This is a very interesting recording, in the fact that it is for solo cor anglais - here called 'English horn' as they do in the US. It is an instrument often neglected outside its orchestral setting, although this is changing. So many of these works will be unfamiliar even to players of the instrument, and this recording will be welcome, not just for the beautiful playing of Elizabeth Starr Masoudnia. (She is the principal English horn of the Philadelphia Orchestra and is a student of the famed John de Lancie and also Louis Rosenblatt, a legendary player of the instrument.)
Most of the works featured on the disc are by living composers - the exception being the final two. There are sixteen tracks, and the works fall in the 2-6 minute length bracket.
The first work, The River, by Kevin Arthur Jnr, is just over five minutes and is by the youngest of the composers represented - born in 2004. It is an evocative work and I feel that it describes a river scene, with the river flowing by, at times perhaps speeding up a little, flowing over a shallow rock bed. There is playfulness and light through this work, the expressiveness of the instrument is showcased and some nice effects, such as harmonics, are utilised.
Listen — Kevin Arthur Jnr: The River
(NV6500 track 1, 1:14-2:02) ℗ 2023 Navona Records :
Next, The Prayer, by Lera Auerbach, is a lovely work that is meditative yet impassioned, and changes mood quite frequently.
This is followed by Dance on the Volcano by Robert Maggio. A spirited little dance, it reminds me a little of some of the pieces written for Diana Doherty by Ross Edwards. It requires a good sense of rhythm and deft fingers, and like all the other works, is beautifully played. There is a slow reflective middle section before the lively opening spirit returns.
Listen — Robert Maggio: Dance on the Volcano
(NV6500 track 3, 4:12-4:41) ℗ 2023 Navona Records :
Flowering Prairie (Crocus) by Steve Heitzeg is a small piece, mostly peaceful and a little melancholy.
Jenni Brandon wrote In the City at Night, evocative of both quieter places and those with more life. There are many moods and colour.
Grave Lamentoso describes Behzad Ranjbaran's piece pretty well. There is some lovely writing for the upper register of the instrument and again some great use of harmonics.
Oboist/composer Gilles Silvestrini writes beautifully for the instrument and his two little pieces, Sentier dans les bois and Le Ballet Espagnol, are delightful. There are references to a couple of orchestral works in the second one and it requires some very virtuosic playing.
Siciliana by Adolphus Hailstork starts with a quite long introduction before the Siciliana proper starts. The piece is quite pastoral in places, but also at times becomes more lively.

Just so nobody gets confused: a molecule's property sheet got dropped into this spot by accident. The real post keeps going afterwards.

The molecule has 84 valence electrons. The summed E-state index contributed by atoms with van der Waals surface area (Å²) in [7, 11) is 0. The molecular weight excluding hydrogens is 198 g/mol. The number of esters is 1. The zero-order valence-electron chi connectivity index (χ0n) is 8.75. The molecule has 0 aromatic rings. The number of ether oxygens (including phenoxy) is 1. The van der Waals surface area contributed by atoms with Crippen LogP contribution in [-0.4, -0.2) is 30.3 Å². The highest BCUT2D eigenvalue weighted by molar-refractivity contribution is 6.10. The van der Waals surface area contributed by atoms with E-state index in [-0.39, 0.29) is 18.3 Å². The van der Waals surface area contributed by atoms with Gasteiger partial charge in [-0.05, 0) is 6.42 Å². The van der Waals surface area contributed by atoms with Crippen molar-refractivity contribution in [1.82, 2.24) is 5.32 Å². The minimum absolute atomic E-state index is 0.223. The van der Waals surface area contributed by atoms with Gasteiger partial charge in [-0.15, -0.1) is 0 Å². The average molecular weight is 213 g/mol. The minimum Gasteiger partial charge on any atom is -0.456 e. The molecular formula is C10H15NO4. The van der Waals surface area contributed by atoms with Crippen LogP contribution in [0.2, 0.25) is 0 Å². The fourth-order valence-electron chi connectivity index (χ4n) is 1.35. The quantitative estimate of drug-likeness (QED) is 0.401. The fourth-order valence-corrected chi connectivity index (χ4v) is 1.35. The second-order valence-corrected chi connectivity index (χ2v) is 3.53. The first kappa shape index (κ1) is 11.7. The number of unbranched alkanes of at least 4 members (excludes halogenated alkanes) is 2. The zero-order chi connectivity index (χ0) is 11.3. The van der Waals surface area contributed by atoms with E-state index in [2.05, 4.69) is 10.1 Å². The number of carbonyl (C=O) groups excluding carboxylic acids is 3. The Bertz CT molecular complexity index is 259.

Listen — Adolphus Hailstork: Siciliana
(NV6500 track 9, 2:50-3:36) ℗ 2023 Navona Records :
Jimson Weed by Alyssa Morris was originally conceived for oboe. This work was written, like a number of other tracks on this album, by an oboist, and is one of the composer's Collision Etudes, inspired by female painters in the US and also the studies of Giles Silvestrini. The study nature of the work is apparent, and some 'extended techniques' are used to great effect.
This is followed by two works of Ayser Vançin, a Turkish oboist/composer domiciled in Geneva, of whose music I am very fond. These two reflective little pieces, entitled Chants de la terre and Reveil, are her response to two poems of Nazim Hikmet (1902-1963), a Turkish writer, humanist and poet.
Listen — Ayser Vancin: Chants de la terre
(NV6500 track 11, 0:00-0:52) ℗ 2023 Navona Records :
Snake by British composer Michael Berkeley is inspired by a D H Lawrence poem called 'The Snake', which was read prior to the first performance of the work in 1990, when it was performed by Nicholas Daniel. The poem is also presented in the album notes. This is a piece of great charm, a variety of moods and it employs some effective glissandi. It has to be my favourite work on this disc.
Listen — Michael Berkeley: Snake
(NV6500 track 13, 2:47-3:34) ℗ 2023 Navona Records :
A Quiet Prayer by Michael Isaacson is a lovely piece of rather intense nature, beautifully performed here. I feel that it is a real entreaty.
Parable for Solo English Horn (Parable XV), Op 128, is one of the parables that Vincent Persichetti (1915-1987) wrote over a period of the last twenty-two years of his life. Like much of the music on this disc, it is somewhat reflective and melancholy as this mood suits the instrument, which it is often called to express.
The last work on the disc, Evening Song, is by a contemporary of Perischetti, Clare Grundman (1913-1996). This reflective slow work is a fitting way to end this collection.
The playing in this collection of small pieces is exemplary and inspiring, and it is great to hear an album for the English horn as it is often sadly neglected, however, for my taste, I feel that perhaps it is miked a bit close or the level too high. There was no key noises or distortion, but at times I felt it was a bit 'in your face'. The cor anglais is probably my favourite instrument, but there were times when I would have liked to hear an accompanying instrument or partnership to give a little variety. I feel therefore that this disc is most likely to appeal best to an oboist or English horn player, but I would not put anyone else off from having a listen to this great selection of pieces, performed by a true master of the instrument.
Copyright © 10 February 2023